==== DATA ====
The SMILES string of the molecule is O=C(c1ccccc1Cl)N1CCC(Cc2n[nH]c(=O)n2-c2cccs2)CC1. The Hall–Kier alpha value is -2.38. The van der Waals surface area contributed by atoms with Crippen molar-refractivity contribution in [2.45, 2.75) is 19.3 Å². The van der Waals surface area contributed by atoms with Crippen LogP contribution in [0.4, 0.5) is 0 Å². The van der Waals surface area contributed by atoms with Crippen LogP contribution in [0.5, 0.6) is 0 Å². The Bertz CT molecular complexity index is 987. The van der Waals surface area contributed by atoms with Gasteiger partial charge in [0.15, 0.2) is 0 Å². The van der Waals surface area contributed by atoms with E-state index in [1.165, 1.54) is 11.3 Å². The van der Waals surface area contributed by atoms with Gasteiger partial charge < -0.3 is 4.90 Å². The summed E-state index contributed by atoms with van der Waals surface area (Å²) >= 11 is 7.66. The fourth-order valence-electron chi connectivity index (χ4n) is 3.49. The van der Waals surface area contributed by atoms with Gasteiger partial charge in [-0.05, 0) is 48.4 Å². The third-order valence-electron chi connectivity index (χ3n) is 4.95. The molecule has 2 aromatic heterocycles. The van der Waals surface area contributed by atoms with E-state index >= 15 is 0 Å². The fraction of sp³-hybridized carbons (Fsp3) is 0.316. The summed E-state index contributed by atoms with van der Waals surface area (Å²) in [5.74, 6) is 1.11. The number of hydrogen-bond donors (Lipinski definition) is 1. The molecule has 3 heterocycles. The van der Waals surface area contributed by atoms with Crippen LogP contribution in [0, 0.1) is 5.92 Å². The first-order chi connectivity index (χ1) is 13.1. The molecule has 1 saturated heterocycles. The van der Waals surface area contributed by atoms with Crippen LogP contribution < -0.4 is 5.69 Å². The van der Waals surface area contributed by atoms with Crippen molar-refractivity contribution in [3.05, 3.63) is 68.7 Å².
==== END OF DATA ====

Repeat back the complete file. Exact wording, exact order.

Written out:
The SMILES string of the molecule is O=C(c1ccccc1Cl)N1CCC(Cc2n[nH]c(=O)n2-c2cccs2)CC1. The Hall–Kier alpha value is -2.38. The van der Waals surface area contributed by atoms with Crippen molar-refractivity contribution in [2.45, 2.75) is 19.3 Å². The van der Waals surface area contributed by atoms with Crippen LogP contribution in [0.4, 0.5) is 0 Å². The van der Waals surface area contributed by atoms with Crippen LogP contribution in [0.5, 0.6) is 0 Å². The Bertz CT molecular complexity index is 987. The van der Waals surface area contributed by atoms with Gasteiger partial charge in [0.15, 0.2) is 0 Å². The van der Waals surface area contributed by atoms with E-state index in [1.165, 1.54) is 11.3 Å². The van der Waals surface area contributed by atoms with Gasteiger partial charge < -0.3 is 4.90 Å². The summed E-state index contributed by atoms with van der Waals surface area (Å²) >= 11 is 7.66. The fourth-order valence-electron chi connectivity index (χ4n) is 3.49. The van der Waals surface area contributed by atoms with Gasteiger partial charge in [-0.05, 0) is 48.4 Å². The third-order valence-electron chi connectivity index (χ3n) is 4.95. The molecule has 2 aromatic heterocycles. The van der Waals surface area contributed by atoms with E-state index >= 15 is 0 Å². The fraction of sp³-hybridized carbons (Fsp3) is 0.316. The summed E-state index contributed by atoms with van der Waals surface area (Å²) in [5.74, 6) is 1.11. The number of hydrogen-bond donors (Lipinski definition) is 1. The molecule has 3 heterocycles. The van der Waals surface area contributed by atoms with Crippen LogP contribution in [0, 0.1) is 5.92 Å². The first-order chi connectivity index (χ1) is 13.1. The molecule has 1 saturated heterocycles. The van der Waals surface area contributed by atoms with Crippen LogP contribution < -0.4 is 5.69 Å². The van der Waals surface area contributed by atoms with Crippen molar-refractivity contribution in [3.05, 3.63) is 68.7 Å².